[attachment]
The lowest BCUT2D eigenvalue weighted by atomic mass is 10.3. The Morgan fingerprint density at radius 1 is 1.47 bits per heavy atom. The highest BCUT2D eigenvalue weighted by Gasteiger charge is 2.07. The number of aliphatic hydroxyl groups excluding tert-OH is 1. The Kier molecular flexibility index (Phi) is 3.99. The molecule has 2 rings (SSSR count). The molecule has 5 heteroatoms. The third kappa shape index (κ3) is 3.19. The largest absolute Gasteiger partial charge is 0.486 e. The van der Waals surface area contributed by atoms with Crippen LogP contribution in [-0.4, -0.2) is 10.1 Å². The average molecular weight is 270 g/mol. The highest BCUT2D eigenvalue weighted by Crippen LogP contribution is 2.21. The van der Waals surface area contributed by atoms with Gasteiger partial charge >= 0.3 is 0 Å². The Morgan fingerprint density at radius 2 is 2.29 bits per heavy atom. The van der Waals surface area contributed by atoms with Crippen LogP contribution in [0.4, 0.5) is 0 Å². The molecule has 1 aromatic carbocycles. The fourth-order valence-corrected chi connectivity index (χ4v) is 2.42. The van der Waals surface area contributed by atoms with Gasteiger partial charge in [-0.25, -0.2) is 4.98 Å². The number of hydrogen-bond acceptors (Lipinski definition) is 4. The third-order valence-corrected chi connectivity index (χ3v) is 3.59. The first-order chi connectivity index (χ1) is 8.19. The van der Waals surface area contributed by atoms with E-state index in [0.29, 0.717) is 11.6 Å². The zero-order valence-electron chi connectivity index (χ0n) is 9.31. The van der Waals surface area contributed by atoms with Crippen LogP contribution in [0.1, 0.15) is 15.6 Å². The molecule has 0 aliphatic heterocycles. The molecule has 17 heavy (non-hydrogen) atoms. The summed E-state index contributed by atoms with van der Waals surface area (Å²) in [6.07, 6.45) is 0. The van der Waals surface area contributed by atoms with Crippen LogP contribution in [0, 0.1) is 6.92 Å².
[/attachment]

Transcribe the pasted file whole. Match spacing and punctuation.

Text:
The lowest BCUT2D eigenvalue weighted by atomic mass is 10.3. The Morgan fingerprint density at radius 1 is 1.47 bits per heavy atom. The highest BCUT2D eigenvalue weighted by Gasteiger charge is 2.07. The number of aliphatic hydroxyl groups excluding tert-OH is 1. The Kier molecular flexibility index (Phi) is 3.99. The molecule has 2 rings (SSSR count). The molecule has 5 heteroatoms. The third kappa shape index (κ3) is 3.19. The largest absolute Gasteiger partial charge is 0.486 e. The van der Waals surface area contributed by atoms with Crippen LogP contribution in [-0.4, -0.2) is 10.1 Å². The average molecular weight is 270 g/mol. The highest BCUT2D eigenvalue weighted by Crippen LogP contribution is 2.21. The van der Waals surface area contributed by atoms with Gasteiger partial charge >= 0.3 is 0 Å². The Morgan fingerprint density at radius 2 is 2.29 bits per heavy atom. The van der Waals surface area contributed by atoms with Crippen LogP contribution in [0.4, 0.5) is 0 Å². The molecule has 1 aromatic carbocycles. The fourth-order valence-corrected chi connectivity index (χ4v) is 2.42. The van der Waals surface area contributed by atoms with Gasteiger partial charge in [-0.25, -0.2) is 4.98 Å². The number of hydrogen-bond acceptors (Lipinski definition) is 4. The third-order valence-corrected chi connectivity index (χ3v) is 3.59. The first-order chi connectivity index (χ1) is 8.19. The van der Waals surface area contributed by atoms with E-state index in [0.29, 0.717) is 11.6 Å². The zero-order valence-electron chi connectivity index (χ0n) is 9.31. The van der Waals surface area contributed by atoms with Crippen LogP contribution in [0.1, 0.15) is 15.6 Å². The molecule has 0 aliphatic heterocycles. The molecule has 17 heavy (non-hydrogen) atoms. The summed E-state index contributed by atoms with van der Waals surface area (Å²) in [6.07, 6.45) is 0. The van der Waals surface area contributed by atoms with Crippen LogP contribution in [0, 0.1) is 6.92 Å².